The guitar man

Band Karnatriix frontman John Anthony speaks of his experiments in classical music and jazz

John Anthony

I am in an empty auditorium. Except for a few lights onstage, all the other lights have been switched off. There are a few stagehands clearing up the last piece of equipment. I am at the Lady Andal auditorium in Chennai, and I have just been treated to the most soulful and magical piece of music I have heard in a long time. The band Karnatriix has performed with French dancer Claire Le Michel, and the artistes have retired to the green room. I wait to meet their iconic guitarist and frontman John Anthony. After a few minutes, John Anthony appears with a big smile on his face. I’m seeing him after seven years, but he hasn’t aged. He comes over, shakes my hand, and we sit down to talk...

Tell us about this series of gigs you are doing with Claire.

The idea for this came about when Claire was introduced to me by the renowned painter Blodsow. She listened to our music and was moved by the range of emotions that the music brought out in her, and we decided to collaborate. The theme we hit upon was about the cycle of life — from the stillness of the womb to the last breath — portrayed in music and dance. Claire approached the Alliance Francaise in Trivandrum and the institute decided to have a series of five performances in Cochin, Chennai, Bengaluru,
Chandigarh and Delhi.

You are on the cutting edge of fusion music, experimenting. Does the audience always appreciate this experimentation?

We play to the audiences that want to hear something different. Experimental music is gaining acceptance and the testimony of this is that most of our shows in India and (especially) abroad are sold out. As a musician, you can find a niche if you experiment. I’m constantly tinkering with my processor and my guitar to get that special tone. I also experiment with jazz and Indian scales.

Are you trained in Carnatic music?

I’m not a formally trained Carnatic musician, but while in Trivandrum I had the good fortune to meet music composer and Carnatic vocalist M G Radhakrishnan. Radhakrishnan sir became my friend, philosopher, guide and mentor, and whatever I’ve learnt of Carnatic music over the years has been imparted to me mainly by him.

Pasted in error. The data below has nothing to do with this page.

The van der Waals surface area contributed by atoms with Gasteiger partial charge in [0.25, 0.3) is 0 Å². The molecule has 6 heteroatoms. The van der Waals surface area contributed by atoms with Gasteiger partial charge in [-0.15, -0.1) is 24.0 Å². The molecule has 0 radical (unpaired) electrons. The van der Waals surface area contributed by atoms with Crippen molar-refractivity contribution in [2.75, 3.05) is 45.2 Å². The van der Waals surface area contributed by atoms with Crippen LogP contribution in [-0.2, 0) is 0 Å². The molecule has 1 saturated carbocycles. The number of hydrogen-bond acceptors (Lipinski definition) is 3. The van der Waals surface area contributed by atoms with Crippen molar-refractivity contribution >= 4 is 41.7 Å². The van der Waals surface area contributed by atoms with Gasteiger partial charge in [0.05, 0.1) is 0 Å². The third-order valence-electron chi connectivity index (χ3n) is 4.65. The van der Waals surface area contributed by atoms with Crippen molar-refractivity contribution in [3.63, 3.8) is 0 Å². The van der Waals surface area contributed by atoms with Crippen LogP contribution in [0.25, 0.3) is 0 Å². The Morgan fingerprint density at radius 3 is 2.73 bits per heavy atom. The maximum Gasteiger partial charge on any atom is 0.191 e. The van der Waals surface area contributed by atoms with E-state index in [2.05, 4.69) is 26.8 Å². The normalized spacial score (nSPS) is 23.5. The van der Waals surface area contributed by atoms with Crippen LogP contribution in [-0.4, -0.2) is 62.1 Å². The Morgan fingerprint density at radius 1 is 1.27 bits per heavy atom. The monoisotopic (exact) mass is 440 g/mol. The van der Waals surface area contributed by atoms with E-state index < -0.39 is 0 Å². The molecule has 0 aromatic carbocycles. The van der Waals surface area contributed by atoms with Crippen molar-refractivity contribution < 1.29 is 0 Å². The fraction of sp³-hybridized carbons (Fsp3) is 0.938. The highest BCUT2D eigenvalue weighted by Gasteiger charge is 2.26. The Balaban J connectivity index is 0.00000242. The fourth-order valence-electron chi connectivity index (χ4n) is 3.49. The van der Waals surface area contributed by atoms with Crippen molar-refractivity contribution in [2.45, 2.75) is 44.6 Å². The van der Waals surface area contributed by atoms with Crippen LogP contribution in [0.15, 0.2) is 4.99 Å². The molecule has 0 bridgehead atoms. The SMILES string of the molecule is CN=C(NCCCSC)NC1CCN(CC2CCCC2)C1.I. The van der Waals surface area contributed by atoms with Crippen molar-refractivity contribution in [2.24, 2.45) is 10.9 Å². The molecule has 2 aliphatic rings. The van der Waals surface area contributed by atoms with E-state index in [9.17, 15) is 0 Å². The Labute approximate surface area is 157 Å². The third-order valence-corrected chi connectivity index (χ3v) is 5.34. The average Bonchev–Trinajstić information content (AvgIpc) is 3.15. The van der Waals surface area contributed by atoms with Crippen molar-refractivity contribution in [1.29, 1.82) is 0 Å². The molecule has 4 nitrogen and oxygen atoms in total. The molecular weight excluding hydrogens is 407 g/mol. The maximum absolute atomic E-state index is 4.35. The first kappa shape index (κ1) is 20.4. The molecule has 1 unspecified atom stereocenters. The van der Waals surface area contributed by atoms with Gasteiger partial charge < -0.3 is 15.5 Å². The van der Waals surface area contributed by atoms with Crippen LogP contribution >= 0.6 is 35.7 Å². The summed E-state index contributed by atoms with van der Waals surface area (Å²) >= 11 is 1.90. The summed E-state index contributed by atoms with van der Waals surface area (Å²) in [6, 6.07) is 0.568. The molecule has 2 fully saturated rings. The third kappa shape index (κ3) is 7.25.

Why did you choose the guitar as your instrument of choice and when did this happen?

I was around 14. In those days, the latest songs were available only on radio — on international channels like Radio Australia and Radio Ceylon. One night, I remember listening to the song ‘Jingo’ by Carlos Santana. I was so moved by it that I decided I would become a guitarist. I got my parents to buy me a guitar and started practising day and night. I was immature and it was an impulsive decision, but here I am, 48 years later, with no regrets at all.

Tell us about the early part of your career.

I started off playing with a few bands in Cochin and I made a name for myself as a rock guitarist who could play the fast licks. In a few years, I was playing with the big Cochin bands (like the Hijackers).

About four years after I first picked up the guitar, I wanted to get formal Western classical music training and I went to Trivandrum to playback singer K J Yesudas’s music school, Tharanganisari, where the famed American pianist Roger D Jahnke was the principal. Soon, Roger sir asked me if I would be interested in teaching guitar at the school! I was only 18 and many of the students were older than me.

I told him I didn’t know how to read and write music, and he gave me a sheaf of notes, pointed out a few basic notes, and asked me to figure out the rest on my own. I burned the midnight oil for the next 30 days to fluently read and play the music Roger sir had set in front of me.

How was the move to Chennai and your life there.

I made the move to Chennai because that’s where I could make a living as a sessions guitarist for the movie

industry. I got a lucky break — to play for music director Shyam sir, and he was impressed by my style of playing. There was no looking back after that. I’ve played on over 2,000 film songs since then. It’s also how I happened to meet my band mates Dileep (A R Rahman) and Sivamani.

Tell us about your special relationship with A R Rahman and Sivamani...

They’re more like family than friends. Rahman had visited me in my house in Trivandrum a few months back despite his busy schedule. In 1984, Dileep, as A R Rahman was known those days, Sivamani, Jojo and I decided to form a band. We experimented with a mix of jazz and Indian classical. When we meet now, we talk about the good old days. Occasionally, we even talk of regrouping, but in our hearts we all know that’s just wishful thinking. 

And what about Karnatriix and your journey from rock to fusion?

It was a chance meeting with L Vaidyanathan that opened the door to fusion concerts for me. Through him, I got the opportunity to play with some of the big names in Carnatic and Hindustani music — M Balamuralikrishna, T V Gopalakrishnan, Karaikudi Mani, Basvaraj brothers, Zakir Hussain, L Shankar, L Subramaniam etc. During a trip to South Africa with the Basvaraj brothers, I learned to play Thygaraja’s ‘Endaro Mahanubhavulu’ and I mastered it in about a month.But while I was doing these fusion gigs all over the world, there was another music that was playing in my head. That turned out to be Karnatriix’s first album, ‘Namaste’, with Sarangi maestro Sultan Fayaz Ahmed Khan.

What are your plans for the future?

Karnatriix has about 12 tracks we are working on, and we are looking for an international release of this on various platforms like iTunes etc. I also have a separate rock act with the Canadian band Lazie Bison. We will tour Canada and North America towards the end of this year and early next year.

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